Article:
The reason is because...
I recently renewed communication with a very dear friend of mine that moved out of country. He majored in Philosophy, and has recently gotten his Masters in Teaching living abroad in Japan.
I tried bringing up subjects similar to the Law of One in online chat. He wasn't going to have it. I learned that in order to approach him with new ideas and for him to accept my conversation on such topics, it has to be well-grounded in logic and philosophy. I also learned that I do not have an innate talent for describing things with stringent logic like a true philosopher.

What's funny is, despite him shooting down all of my words, I asked him what he currently believes as the nature of reality, and he shared with me that he considers himself Spinozian. (A follower of Spinozizm)

The philosophy of Spinoza follows the book The Ethics, which he says is nearly "mathematical" in its grounding in logical proofs, which lend to the theory of Spinoza's.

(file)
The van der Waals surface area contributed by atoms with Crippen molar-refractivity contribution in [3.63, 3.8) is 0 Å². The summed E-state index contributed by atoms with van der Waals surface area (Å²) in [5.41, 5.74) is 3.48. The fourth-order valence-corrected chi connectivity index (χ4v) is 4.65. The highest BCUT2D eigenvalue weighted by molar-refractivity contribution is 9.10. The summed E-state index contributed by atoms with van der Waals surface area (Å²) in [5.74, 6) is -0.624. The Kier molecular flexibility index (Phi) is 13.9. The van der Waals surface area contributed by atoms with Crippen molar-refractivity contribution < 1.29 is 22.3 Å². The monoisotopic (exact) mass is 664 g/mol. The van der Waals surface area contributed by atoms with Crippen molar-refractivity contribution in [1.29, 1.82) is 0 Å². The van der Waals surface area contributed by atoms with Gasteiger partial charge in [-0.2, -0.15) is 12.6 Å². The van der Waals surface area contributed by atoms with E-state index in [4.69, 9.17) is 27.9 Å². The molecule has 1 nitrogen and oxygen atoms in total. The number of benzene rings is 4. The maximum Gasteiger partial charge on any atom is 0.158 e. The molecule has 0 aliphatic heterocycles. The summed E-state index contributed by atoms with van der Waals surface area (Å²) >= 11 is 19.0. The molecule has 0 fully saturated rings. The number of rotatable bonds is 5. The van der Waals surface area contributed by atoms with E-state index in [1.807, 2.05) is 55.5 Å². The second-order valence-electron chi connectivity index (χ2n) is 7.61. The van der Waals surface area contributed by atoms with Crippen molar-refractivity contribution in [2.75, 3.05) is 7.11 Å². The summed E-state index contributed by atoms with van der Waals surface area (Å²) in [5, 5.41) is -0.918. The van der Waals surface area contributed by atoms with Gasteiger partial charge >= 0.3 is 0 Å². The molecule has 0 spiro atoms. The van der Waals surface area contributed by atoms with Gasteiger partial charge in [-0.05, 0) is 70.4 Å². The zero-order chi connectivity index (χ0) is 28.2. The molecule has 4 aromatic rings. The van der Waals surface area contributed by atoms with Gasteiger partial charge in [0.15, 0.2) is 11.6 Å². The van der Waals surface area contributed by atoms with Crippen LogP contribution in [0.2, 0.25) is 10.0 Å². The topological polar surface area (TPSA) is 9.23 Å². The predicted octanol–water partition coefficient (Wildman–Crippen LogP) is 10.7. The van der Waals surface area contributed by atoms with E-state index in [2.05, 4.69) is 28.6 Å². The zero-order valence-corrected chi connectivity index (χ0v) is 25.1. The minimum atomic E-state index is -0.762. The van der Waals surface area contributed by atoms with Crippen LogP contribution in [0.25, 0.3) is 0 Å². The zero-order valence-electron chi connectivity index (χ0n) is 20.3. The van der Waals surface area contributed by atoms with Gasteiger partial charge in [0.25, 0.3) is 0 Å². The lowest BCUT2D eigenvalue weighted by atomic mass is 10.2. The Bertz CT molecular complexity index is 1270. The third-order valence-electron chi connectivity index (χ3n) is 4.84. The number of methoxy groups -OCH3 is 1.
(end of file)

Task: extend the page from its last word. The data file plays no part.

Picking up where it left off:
The funny part is at a cursory glance, Spinoza's theory is very much in-line with the Law of One.
https://en.wikipedia.org/wiki/Spinozism
I have to learn more about it, and read The Ethics, but it seems promising in discussing these kinds of thoughts with an academic philosopher.

He has inspired me to possibly continue going to school after graduating to get a degree in Philosophy.
He also kind of stung with his words. I feel like I can't have a heart-to-heart talk with the guy because everything has to be so orderly and well-defined to have any discussion. I feel like he's got a gatekeeper that keeps people like me out of his life. I have to remind myself that hurdles like these can be overcome as well.

Thank you.